“The approach is not a domination approach,” he said, “there is a condescending attitude, sometimes it is arrogance.” Appearing to explain the decision by the juntas to send the French and the Americans packing he said, “we don’t need paternalism anymore”: “we have the political maturity, after 60 years of independence, to decide for ourselves, to decide for our people. I think it is very important to take it into your mind.”   

Kenyan president William Ruto – the “inscrutable” – broke with this trend in some ways, heading to Washington where he was granted the red carpet treatment in the first visit by an African head of state during the Biden administration (his term ends this year mind you). Ruto managed to get his country “major non-Nato ally” status, the first for a sub-Saharan African country, and threw his geopolitical lot in with the west becoming Washington’s regional “anchor state” but even he took umbrage at a pointed question by a CNN interviewer who thought he was prepared to trigger a diplomatic scandal live on TV. The interviewer asked in what he called “straight forward” language whether Ruto preferred western investment or Chinese investment. It should be noted that as recently as last October Kenya expressed its interest in security further Chinese investment to further improve its infrastructure, IT and agriculture sector, but Ruto tackled the question with skill, recalling a statement made by Kwame Nkrumah: “we face neither east or nor west; we face forward.” Reacting to the clip on X, formerly Twitter, Melissa Chemam, a journalist at RFI posted: “Such a naive way of framing the question... Like Ruto would pick a side live on CNN…” Somali academic and professor at Mogadishu City University, Afyare Elmi said Ruto gave an “excellent answer.”  

In Senegal, this sentiment translated into what has widely been perceived as an anticolonial vote with the election of Bassirou Diomaye Faye in March this year. Faye is a disciple of outspoken critic of France, Ousmane Sonko, who was barred from running for the presidency but has now been appointed prime minister. Ayisha Osori, a Nigerian lawyer and director of the Open Societies Foundation likened Faye election to a “people’s coup.” Late in May, Sonko predictably launched a broadside at France à la Niger, asking why there were French bases still in the country. “More than 60 years after our independence ... We must question the reasons why the French army for example still benefits from several military bases in our country and the impact of this presence on our national sovereignty and our strategic autonomy,” Sonko said at a press conference with the French left-wing politician Jean-Luc Mélenchon. At the end of the month Faye visited Mali and Burkina Faso to strengthen “historic ties of good neighbourly relationship.”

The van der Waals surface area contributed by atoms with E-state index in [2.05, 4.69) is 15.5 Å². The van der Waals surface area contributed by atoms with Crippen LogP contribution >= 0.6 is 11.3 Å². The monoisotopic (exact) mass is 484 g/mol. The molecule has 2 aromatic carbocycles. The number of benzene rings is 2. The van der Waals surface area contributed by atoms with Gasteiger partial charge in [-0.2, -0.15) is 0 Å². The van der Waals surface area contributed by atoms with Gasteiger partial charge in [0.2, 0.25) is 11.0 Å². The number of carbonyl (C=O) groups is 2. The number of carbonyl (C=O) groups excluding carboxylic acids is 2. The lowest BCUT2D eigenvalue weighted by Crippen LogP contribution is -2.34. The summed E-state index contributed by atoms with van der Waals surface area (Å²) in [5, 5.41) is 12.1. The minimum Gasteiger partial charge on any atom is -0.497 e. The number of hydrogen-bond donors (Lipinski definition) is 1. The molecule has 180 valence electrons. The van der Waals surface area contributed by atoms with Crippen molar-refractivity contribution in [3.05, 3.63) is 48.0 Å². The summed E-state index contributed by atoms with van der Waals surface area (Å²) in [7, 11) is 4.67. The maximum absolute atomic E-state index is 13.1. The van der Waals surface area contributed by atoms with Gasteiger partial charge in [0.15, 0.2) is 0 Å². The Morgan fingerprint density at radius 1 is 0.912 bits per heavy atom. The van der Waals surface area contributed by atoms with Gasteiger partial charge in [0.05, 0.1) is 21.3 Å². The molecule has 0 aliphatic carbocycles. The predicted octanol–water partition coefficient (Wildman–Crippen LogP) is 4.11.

The Russian foreign minister has exploited this strong vein in African politics during his Africa tour regularly lambasting the west and smuggling in key messages which advance the Kremlin’s foreign policy goals. In the Republic of Congo, he said president Sassou Nguesso was not like other world leaders and had shown “understanding” that “Ukraine is an instrument of the West, whose objective is to inflict a strategic defeat on Russia.” Late last year Lavrov also toured North Africa, where he delivered similar messages to publics nursing grievances against the west.  

Nowhere have these fissures been clearer than on the differing approaches to Israel’s war on Gaza. Though European countries haven’t acted like a monolith and have adjusted their policies through the course of the war (namely Spain, Ireland, Norway and Slovenia), Germany, the UK and the US have been unrepentant in their support for Israel despite the genocidal rhetoric of its officials and the mass killing of civilians in Gaza. South Africa has led a high-profile legal action at the International Court of Justice and has been sharp in its criticism due to parallels many South Africans see between their experiences and those of Palestinians.  

In an interview with Geeska, Ebrahim Rasool, a former South African ambassador to the US said: “In Palestine there are walls. We have not been carpet bombed. We have had mass jailings and detentions without trial, but apartheid South Africa would at least uphold the facade of being a serious state. What I’m saying is that it is much, much worse.” Mid-May Egypt joined South Africa’s genocide case against Israel, a major move for a country that is heavily dependent on US support for its military regime and has a delicate peace treaty with Israel. The African Union also warmly embraced the then-Palestinian prime minister, Mohammad Shtayyeh, at its 37th summit in Addis Ababa where AU commission chair, Moussa Faki Mahamat, declared the institutions “unwavering” support for the Palestinian cause.  

Ovigwe Eguegu, geopolitical analyst and policy analyst at Development Reimagined, says the big question here is whether these criticisms are an “indication of an on-going pivot we’re seeing across the continent” and if these leaders are likely to follow up these statements with foreign policy actions. Some capitals have put their money where their mouths are like the military leaders of the Sahel whereas others have talked a good game but have been more lukewarm in the follow through.